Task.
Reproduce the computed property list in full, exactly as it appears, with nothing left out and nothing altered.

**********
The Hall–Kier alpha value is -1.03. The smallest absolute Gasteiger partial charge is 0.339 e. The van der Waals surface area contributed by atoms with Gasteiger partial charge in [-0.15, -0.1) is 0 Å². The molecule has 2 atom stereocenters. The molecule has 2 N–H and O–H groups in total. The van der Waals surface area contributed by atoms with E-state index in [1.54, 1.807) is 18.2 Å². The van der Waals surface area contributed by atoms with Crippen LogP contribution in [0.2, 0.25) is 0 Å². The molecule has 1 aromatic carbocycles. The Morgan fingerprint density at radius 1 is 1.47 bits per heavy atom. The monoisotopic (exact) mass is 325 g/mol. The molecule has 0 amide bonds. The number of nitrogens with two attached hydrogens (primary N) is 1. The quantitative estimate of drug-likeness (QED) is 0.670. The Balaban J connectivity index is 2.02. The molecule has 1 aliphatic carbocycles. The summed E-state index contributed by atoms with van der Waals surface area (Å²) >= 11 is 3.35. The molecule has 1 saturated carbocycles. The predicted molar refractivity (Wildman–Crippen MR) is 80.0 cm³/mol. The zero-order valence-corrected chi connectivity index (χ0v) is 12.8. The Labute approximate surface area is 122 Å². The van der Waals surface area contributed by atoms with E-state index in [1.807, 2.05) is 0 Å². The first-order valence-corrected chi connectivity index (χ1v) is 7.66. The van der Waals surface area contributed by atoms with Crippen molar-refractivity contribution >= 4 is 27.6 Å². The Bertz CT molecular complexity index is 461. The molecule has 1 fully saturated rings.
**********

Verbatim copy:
The Hall–Kier alpha value is -1.03. The smallest absolute Gasteiger partial charge is 0.339 e. The van der Waals surface area contributed by atoms with Gasteiger partial charge in [-0.15, -0.1) is 0 Å². The molecule has 2 atom stereocenters. The molecule has 2 N–H and O–H groups in total. The van der Waals surface area contributed by atoms with E-state index in [1.54, 1.807) is 18.2 Å². The van der Waals surface area contributed by atoms with Crippen LogP contribution in [0.2, 0.25) is 0 Å². The molecule has 1 aromatic carbocycles. The Morgan fingerprint density at radius 1 is 1.47 bits per heavy atom. The monoisotopic (exact) mass is 325 g/mol. The molecule has 0 amide bonds. The number of nitrogens with two attached hydrogens (primary N) is 1. The quantitative estimate of drug-likeness (QED) is 0.670. The Balaban J connectivity index is 2.02. The molecule has 1 aliphatic carbocycles. The summed E-state index contributed by atoms with van der Waals surface area (Å²) >= 11 is 3.35. The molecule has 1 saturated carbocycles. The predicted molar refractivity (Wildman–Crippen MR) is 80.0 cm³/mol. The zero-order valence-corrected chi connectivity index (χ0v) is 12.8. The Labute approximate surface area is 122 Å². The van der Waals surface area contributed by atoms with E-state index in [1.807, 2.05) is 0 Å². The first-order valence-corrected chi connectivity index (χ1v) is 7.66. The van der Waals surface area contributed by atoms with Crippen molar-refractivity contribution >= 4 is 27.6 Å². The Bertz CT molecular complexity index is 461. The molecule has 1 fully saturated rings.